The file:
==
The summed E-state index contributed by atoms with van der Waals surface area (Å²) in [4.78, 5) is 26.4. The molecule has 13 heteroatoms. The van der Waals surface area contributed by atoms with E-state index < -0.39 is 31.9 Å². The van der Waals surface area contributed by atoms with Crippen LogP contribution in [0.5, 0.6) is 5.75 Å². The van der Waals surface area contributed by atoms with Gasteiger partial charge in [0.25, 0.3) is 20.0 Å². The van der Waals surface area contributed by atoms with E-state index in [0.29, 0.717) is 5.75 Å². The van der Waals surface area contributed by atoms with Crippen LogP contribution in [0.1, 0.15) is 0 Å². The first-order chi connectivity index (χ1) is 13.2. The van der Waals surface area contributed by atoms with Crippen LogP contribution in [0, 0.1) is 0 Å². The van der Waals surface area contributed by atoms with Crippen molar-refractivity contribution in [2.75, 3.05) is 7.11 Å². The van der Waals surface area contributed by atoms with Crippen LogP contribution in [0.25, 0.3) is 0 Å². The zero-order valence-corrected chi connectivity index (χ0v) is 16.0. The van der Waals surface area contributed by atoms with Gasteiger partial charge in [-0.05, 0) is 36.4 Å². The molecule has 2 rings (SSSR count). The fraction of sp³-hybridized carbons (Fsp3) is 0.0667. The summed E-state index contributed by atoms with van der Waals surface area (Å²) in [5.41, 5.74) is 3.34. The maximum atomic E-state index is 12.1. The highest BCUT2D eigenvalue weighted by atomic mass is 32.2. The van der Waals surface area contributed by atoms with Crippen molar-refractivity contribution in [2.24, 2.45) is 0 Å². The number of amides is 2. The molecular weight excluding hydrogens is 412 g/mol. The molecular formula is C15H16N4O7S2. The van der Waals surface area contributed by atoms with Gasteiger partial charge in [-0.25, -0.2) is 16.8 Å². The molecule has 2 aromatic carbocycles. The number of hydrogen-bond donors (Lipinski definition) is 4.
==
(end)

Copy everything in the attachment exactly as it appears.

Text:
The summed E-state index contributed by atoms with van der Waals surface area (Å²) in [4.78, 5) is 26.4. The molecule has 13 heteroatoms. The van der Waals surface area contributed by atoms with E-state index < -0.39 is 31.9 Å². The van der Waals surface area contributed by atoms with Crippen LogP contribution in [0.5, 0.6) is 5.75 Å². The van der Waals surface area contributed by atoms with Gasteiger partial charge in [0.25, 0.3) is 20.0 Å². The van der Waals surface area contributed by atoms with E-state index in [0.29, 0.717) is 5.75 Å². The van der Waals surface area contributed by atoms with Crippen LogP contribution in [0.1, 0.15) is 0 Å². The first-order chi connectivity index (χ1) is 13.2. The van der Waals surface area contributed by atoms with Crippen LogP contribution in [0, 0.1) is 0 Å². The van der Waals surface area contributed by atoms with Crippen molar-refractivity contribution in [2.75, 3.05) is 7.11 Å². The van der Waals surface area contributed by atoms with Crippen LogP contribution in [0.25, 0.3) is 0 Å². The zero-order valence-corrected chi connectivity index (χ0v) is 16.0. The van der Waals surface area contributed by atoms with Gasteiger partial charge in [-0.05, 0) is 36.4 Å². The molecule has 2 rings (SSSR count). The fraction of sp³-hybridized carbons (Fsp3) is 0.0667. The summed E-state index contributed by atoms with van der Waals surface area (Å²) in [5.41, 5.74) is 3.34. The maximum atomic E-state index is 12.1. The highest BCUT2D eigenvalue weighted by atomic mass is 32.2. The van der Waals surface area contributed by atoms with Crippen molar-refractivity contribution in [2.24, 2.45) is 0 Å². The number of amides is 2. The molecular weight excluding hydrogens is 412 g/mol. The molecular formula is C15H16N4O7S2. The van der Waals surface area contributed by atoms with Gasteiger partial charge in [-0.25, -0.2) is 16.8 Å². The molecule has 2 aromatic carbocycles. The number of hydrogen-bond donors (Lipinski definition) is 4.